This study attempted to contribute to national research on biracial/multiracial students, a growing diverse population in higher education. A lack of literature exists on biracial/multiracial college students, particularly as it pertains to student academic success at predominantly white institutions (PWI). The purpose of this study was to explore the perceptions of biracial/multiracial college students regarding student academic support services at one PWI. In order to address barriers to student success, the voices of biracial/multiracial students are greatly needed by institutions to enhance and develop services, programs, policies, and procedures.
This phenomenological study used Padilla's Theoretical Framework for Modeling Student Success to understand the barriers to student success perceived by biracial/multiracial students at one PWI. The qualitative study employed triangulation through three phases of research. In phase one, a demographic study was used to identify students at the PWI who self-identify as biracial/multiracial. The demographic study responses also guided conversations in the second phase of research, focus group meetings. Phase two consisted of three focus groups comprised of 11 biracial/multiracial students. Phase three consisted of member checking within and between focus groups, and during data analysis, for clarification and agreement of findings. The culmination of the study was the creation of a Local Student Success Model (LSSM) for the PWI, a blueprint for biracial/multiracial student success consisting of recommended student and institutional actions.
The study found that focus group participants at the PWI were unaware of the location and function of some student academic support services. Participants believed that new student academic support services are needed, such as peer mentoring in the major, in addition to the evaluation and modification of existing student academic support services, such as faculty mentoring, to aid in biracial/multiracial student success.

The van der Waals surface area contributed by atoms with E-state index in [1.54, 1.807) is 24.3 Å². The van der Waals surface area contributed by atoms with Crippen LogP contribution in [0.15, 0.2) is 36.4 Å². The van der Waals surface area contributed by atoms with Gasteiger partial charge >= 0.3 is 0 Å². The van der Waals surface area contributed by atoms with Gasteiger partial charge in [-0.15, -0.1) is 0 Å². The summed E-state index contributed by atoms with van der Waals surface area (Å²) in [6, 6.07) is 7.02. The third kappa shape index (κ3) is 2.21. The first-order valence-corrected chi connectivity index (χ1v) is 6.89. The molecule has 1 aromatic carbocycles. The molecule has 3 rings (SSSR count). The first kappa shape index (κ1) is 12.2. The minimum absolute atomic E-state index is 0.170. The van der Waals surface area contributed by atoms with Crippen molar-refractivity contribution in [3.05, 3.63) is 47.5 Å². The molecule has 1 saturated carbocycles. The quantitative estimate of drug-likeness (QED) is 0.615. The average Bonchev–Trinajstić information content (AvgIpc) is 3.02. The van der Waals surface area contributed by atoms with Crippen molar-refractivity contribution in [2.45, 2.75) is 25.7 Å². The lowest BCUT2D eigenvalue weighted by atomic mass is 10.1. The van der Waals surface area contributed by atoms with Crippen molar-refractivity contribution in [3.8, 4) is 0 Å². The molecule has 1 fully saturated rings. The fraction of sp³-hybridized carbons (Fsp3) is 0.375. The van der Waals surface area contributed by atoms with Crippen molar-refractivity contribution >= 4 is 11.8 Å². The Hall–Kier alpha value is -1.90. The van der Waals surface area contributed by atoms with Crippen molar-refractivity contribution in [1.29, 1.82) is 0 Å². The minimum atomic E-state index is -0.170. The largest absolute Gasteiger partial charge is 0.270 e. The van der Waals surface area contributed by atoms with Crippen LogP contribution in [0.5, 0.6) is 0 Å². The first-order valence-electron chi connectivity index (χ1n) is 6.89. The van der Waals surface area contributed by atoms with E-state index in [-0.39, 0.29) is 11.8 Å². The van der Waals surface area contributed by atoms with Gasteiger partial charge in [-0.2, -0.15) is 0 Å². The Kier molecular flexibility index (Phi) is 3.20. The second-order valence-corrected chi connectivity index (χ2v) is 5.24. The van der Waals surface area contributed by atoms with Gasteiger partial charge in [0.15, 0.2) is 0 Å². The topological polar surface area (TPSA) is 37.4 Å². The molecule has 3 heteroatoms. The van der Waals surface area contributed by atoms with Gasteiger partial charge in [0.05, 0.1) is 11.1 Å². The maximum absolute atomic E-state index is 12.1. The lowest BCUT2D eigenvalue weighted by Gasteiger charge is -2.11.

Study participants (including demographic and focus group participants) at the PWI perceived there to be a total of over 15 barriers to student success. Financial and personal barriers were perceived to be the greatest barriers to biracial/multiracial student success. Focus group participants perceived 10 key barriers to success that fit into two major categories of barriers— institutional barriers and individual barriers. In order to overcome barriers to student success, focus group participants perceived that students must have knowledge in five key categories; must take action in two key categories; and recommended institutional actions in five key categories to ensure the student success of biracial/multiracial students.
|Commitee:||Barlowe, Jamie, Gentry, Debra, Gore, Shanda, Poplin Gosetti, Penny|
|School:||The University of Toledo|
|School Location:||United States -- Ohio|
|Source:||DAI-A 78/11(E), Dissertation Abstracts International|
|Subjects:||African American Studies, Asian American Studies, Higher Education Administration, School counseling, Ethnic studies, Hispanic American studies, Native American studies, Higher education|
|Keywords:||Biracial, Multiracial, Predominantly white institution, Student academic support services, Student perceptions, Support services|
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